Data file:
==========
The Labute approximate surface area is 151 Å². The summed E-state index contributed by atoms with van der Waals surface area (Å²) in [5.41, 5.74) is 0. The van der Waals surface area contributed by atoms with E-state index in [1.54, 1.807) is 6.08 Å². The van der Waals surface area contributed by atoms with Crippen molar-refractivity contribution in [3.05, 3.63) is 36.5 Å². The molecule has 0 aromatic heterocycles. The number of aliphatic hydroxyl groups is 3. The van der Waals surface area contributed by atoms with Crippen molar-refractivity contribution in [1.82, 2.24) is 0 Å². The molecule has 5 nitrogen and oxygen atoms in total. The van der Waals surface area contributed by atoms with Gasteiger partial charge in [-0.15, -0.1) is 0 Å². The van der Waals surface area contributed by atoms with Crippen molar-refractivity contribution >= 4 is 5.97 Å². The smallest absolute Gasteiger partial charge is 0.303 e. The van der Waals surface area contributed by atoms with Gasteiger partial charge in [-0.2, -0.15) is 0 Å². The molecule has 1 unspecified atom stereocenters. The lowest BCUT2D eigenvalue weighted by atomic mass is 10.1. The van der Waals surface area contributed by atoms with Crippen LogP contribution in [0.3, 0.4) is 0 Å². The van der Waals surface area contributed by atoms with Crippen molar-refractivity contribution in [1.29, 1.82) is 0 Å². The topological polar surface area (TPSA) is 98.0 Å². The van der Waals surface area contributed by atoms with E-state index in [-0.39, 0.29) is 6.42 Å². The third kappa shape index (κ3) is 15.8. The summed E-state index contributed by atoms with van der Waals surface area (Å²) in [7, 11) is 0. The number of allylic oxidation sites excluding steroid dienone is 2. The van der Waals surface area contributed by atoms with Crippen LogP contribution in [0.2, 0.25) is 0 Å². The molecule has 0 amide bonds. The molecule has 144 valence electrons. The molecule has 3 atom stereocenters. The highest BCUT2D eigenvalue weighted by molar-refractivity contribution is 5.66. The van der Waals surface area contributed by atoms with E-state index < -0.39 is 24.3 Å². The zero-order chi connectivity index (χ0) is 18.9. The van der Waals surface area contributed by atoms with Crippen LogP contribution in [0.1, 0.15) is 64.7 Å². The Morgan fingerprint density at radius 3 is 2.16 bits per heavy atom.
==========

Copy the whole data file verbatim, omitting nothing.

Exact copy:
The Labute approximate surface area is 151 Å². The summed E-state index contributed by atoms with van der Waals surface area (Å²) in [5.41, 5.74) is 0. The van der Waals surface area contributed by atoms with E-state index in [1.54, 1.807) is 6.08 Å². The van der Waals surface area contributed by atoms with Crippen molar-refractivity contribution in [3.05, 3.63) is 36.5 Å². The molecule has 0 aromatic heterocycles. The number of aliphatic hydroxyl groups is 3. The van der Waals surface area contributed by atoms with Crippen molar-refractivity contribution in [1.82, 2.24) is 0 Å². The molecule has 5 nitrogen and oxygen atoms in total. The van der Waals surface area contributed by atoms with Gasteiger partial charge in [-0.15, -0.1) is 0 Å². The van der Waals surface area contributed by atoms with Crippen molar-refractivity contribution >= 4 is 5.97 Å². The smallest absolute Gasteiger partial charge is 0.303 e. The van der Waals surface area contributed by atoms with Gasteiger partial charge in [-0.2, -0.15) is 0 Å². The molecule has 1 unspecified atom stereocenters. The lowest BCUT2D eigenvalue weighted by atomic mass is 10.1. The van der Waals surface area contributed by atoms with Crippen LogP contribution in [0.3, 0.4) is 0 Å². The van der Waals surface area contributed by atoms with Crippen molar-refractivity contribution in [1.29, 1.82) is 0 Å². The topological polar surface area (TPSA) is 98.0 Å². The van der Waals surface area contributed by atoms with E-state index in [-0.39, 0.29) is 6.42 Å². The third kappa shape index (κ3) is 15.8. The summed E-state index contributed by atoms with van der Waals surface area (Å²) in [7, 11) is 0. The number of allylic oxidation sites excluding steroid dienone is 2. The van der Waals surface area contributed by atoms with Crippen LogP contribution in [0.2, 0.25) is 0 Å². The molecule has 0 amide bonds. The molecule has 144 valence electrons. The molecule has 3 atom stereocenters. The highest BCUT2D eigenvalue weighted by molar-refractivity contribution is 5.66. The van der Waals surface area contributed by atoms with E-state index < -0.39 is 24.3 Å². The zero-order chi connectivity index (χ0) is 18.9. The van der Waals surface area contributed by atoms with Crippen LogP contribution in [0.1, 0.15) is 64.7 Å². The Morgan fingerprint density at radius 3 is 2.16 bits per heavy atom.